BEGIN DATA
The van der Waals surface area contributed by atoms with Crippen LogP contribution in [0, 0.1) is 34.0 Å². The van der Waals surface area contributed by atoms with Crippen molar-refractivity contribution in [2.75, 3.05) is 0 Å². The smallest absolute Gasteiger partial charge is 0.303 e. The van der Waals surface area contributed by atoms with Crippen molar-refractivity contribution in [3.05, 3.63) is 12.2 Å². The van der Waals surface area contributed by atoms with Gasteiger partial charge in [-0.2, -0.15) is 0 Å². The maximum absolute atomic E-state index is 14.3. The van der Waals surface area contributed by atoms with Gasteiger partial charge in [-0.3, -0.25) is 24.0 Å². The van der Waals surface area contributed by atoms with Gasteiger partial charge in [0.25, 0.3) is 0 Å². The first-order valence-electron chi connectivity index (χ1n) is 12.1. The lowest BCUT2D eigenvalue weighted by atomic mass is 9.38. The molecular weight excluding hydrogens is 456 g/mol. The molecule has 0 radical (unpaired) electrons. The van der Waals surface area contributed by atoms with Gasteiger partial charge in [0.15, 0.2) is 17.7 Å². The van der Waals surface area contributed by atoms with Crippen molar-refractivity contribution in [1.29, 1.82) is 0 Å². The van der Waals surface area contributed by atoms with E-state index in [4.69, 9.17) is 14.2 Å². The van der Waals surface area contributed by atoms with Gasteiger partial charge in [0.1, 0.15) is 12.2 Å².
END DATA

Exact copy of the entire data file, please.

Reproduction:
The van der Waals surface area contributed by atoms with Crippen LogP contribution in [0, 0.1) is 34.0 Å². The van der Waals surface area contributed by atoms with Crippen molar-refractivity contribution in [2.75, 3.05) is 0 Å². The smallest absolute Gasteiger partial charge is 0.303 e. The van der Waals surface area contributed by atoms with Crippen molar-refractivity contribution in [3.05, 3.63) is 12.2 Å². The van der Waals surface area contributed by atoms with Gasteiger partial charge in [-0.2, -0.15) is 0 Å². The maximum absolute atomic E-state index is 14.3. The van der Waals surface area contributed by atoms with Gasteiger partial charge in [-0.3, -0.25) is 24.0 Å². The van der Waals surface area contributed by atoms with Gasteiger partial charge in [0.25, 0.3) is 0 Å². The first-order valence-electron chi connectivity index (χ1n) is 12.1. The lowest BCUT2D eigenvalue weighted by atomic mass is 9.38. The molecular weight excluding hydrogens is 456 g/mol. The molecule has 0 radical (unpaired) electrons. The van der Waals surface area contributed by atoms with Gasteiger partial charge in [0.15, 0.2) is 17.7 Å². The van der Waals surface area contributed by atoms with Crippen molar-refractivity contribution in [1.29, 1.82) is 0 Å². The van der Waals surface area contributed by atoms with E-state index in [4.69, 9.17) is 14.2 Å². The van der Waals surface area contributed by atoms with Gasteiger partial charge in [0.1, 0.15) is 12.2 Å².